Magnitude 5+ Earthquakes – Global

6.5 earthquake hits the Panama-Colombia border.

6.3 earthquake hits Kepulauan Babar, Indonesia.

5.0 earthquake hits Fiji.

5.0 earthquake hits southeast of the Loyalty Islands.

Storms and Floods

Tropical Storms – Roundup of Tropical Storms:

In the Northwest Pacific Ocean: Typhoon 02W (Mawar) is located approximately 124 nm west-northwest of Navsta, Guam, is tracking west-northwestward at 07 knots.

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Afghanistan – 6 people have dies and dozens of homes have been washed away by floods in parts of Afghanistan after heavy rains funnelled down mountain valleys into villages leaving behind major destruction.

Guam – Powerful Typhoon Mawar smashed the U.S. territory of Guam and continued lashing the Pacific island with high winds and heavy rain Thursday, knocking down trees, walls and power lines and creating a powerful storm surge that threatened to wash out low-lying areas. The typhoon, the strongest to hit the territory of roughly 150,000 people since 2002, briefly made landfall Wednesday night as a Category 4 storm at Andersen Air Force Base on the northern tip of the island with 150 mph winds.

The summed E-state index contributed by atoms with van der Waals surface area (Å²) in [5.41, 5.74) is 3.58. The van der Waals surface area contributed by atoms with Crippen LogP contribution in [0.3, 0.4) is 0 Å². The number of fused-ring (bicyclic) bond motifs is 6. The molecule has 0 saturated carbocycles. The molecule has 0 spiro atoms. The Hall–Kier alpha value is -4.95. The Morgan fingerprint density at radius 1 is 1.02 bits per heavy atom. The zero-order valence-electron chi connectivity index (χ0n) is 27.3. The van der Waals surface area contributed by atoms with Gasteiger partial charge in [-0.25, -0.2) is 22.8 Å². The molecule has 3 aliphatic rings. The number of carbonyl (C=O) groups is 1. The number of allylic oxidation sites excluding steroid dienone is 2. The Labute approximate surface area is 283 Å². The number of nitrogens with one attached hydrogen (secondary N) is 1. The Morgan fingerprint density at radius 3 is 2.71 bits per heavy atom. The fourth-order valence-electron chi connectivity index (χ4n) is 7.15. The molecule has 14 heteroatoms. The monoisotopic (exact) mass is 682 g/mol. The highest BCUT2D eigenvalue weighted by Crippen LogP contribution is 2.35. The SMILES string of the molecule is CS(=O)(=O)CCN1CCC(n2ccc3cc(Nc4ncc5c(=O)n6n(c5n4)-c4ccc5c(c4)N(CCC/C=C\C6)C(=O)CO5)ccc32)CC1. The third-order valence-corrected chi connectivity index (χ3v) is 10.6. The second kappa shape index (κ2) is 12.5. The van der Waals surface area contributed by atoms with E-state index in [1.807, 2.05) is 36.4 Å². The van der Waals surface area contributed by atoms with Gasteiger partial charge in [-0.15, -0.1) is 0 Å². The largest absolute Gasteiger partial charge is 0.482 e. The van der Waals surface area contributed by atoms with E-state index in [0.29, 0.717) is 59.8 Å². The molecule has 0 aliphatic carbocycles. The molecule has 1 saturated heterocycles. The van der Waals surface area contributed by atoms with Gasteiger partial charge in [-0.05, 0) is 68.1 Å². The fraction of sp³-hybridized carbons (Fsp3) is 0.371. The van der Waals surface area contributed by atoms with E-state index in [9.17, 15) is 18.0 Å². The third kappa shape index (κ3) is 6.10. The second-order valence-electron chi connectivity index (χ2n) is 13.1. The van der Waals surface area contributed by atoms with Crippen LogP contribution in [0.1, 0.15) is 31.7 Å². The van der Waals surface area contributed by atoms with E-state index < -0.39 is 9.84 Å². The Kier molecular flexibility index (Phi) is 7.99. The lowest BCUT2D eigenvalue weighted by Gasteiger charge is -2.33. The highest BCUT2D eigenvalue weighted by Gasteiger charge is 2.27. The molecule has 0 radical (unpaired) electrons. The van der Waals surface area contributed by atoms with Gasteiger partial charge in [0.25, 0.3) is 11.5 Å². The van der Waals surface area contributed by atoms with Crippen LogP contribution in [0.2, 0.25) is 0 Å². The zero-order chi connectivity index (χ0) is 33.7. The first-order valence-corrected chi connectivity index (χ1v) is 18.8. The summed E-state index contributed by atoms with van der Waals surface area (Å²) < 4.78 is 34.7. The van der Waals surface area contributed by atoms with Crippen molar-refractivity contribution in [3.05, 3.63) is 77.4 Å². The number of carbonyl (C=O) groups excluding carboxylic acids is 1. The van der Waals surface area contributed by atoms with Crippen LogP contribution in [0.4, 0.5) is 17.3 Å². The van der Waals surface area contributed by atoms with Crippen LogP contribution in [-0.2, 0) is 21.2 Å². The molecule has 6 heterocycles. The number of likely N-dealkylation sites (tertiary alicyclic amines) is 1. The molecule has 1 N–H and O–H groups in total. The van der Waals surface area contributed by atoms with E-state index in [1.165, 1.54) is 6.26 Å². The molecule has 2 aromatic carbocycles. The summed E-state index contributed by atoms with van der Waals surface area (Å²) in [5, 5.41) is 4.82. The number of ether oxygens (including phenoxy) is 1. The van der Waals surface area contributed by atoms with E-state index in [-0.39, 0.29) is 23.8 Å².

‘Mini kangaroos on steroids’ make comeback in South Australia

Adorable marsupials that look like “mini kangaroos on steroids” are bouncing back in southern Australia after disappearing from the region for more than 100 years.

Brush-tailed bettongs (Bettongia penicillata), also known as yalgiri in the language of the local Narungga People, are energetic creatures that once hopped and darted across much of the Australian mainland. Over the last two centuries, their numbers have dwindled due to predation by foxes and feral cats, as well as habitat loss. Now only a few thousand survive in pockets of Western Australia, in sanctuaries and on islands. But recently, the mini marsupials have made a comeback in the south after being reintroduced by conservationists.



Dengue Fever – Brazil

The recent resurgence of serotype 3 of the dengue virus in Brazil – which has not caused epidemics in the country for over 15 years – has raised the alarm about the risk of a new epidemic of the disease caused by this virus serotype.


Roundup of Global Volcanic Activity – New Activity for the week of 17 May – 23 May 2023

Ahyi – Mariana Islands (USA) : The U.S. Geological Survey reported that unrest at Ahyi Seamount was again detected, after activity paused in early April. Signals consistent with eruptive activity were recorded by underwater pressure sensors on Wake Island, 2,270 km E, beginning at about 2210 on 21 May and were continuing. A plume of discolored sea water was observed above the area of the vent in a satellite image on 22 May.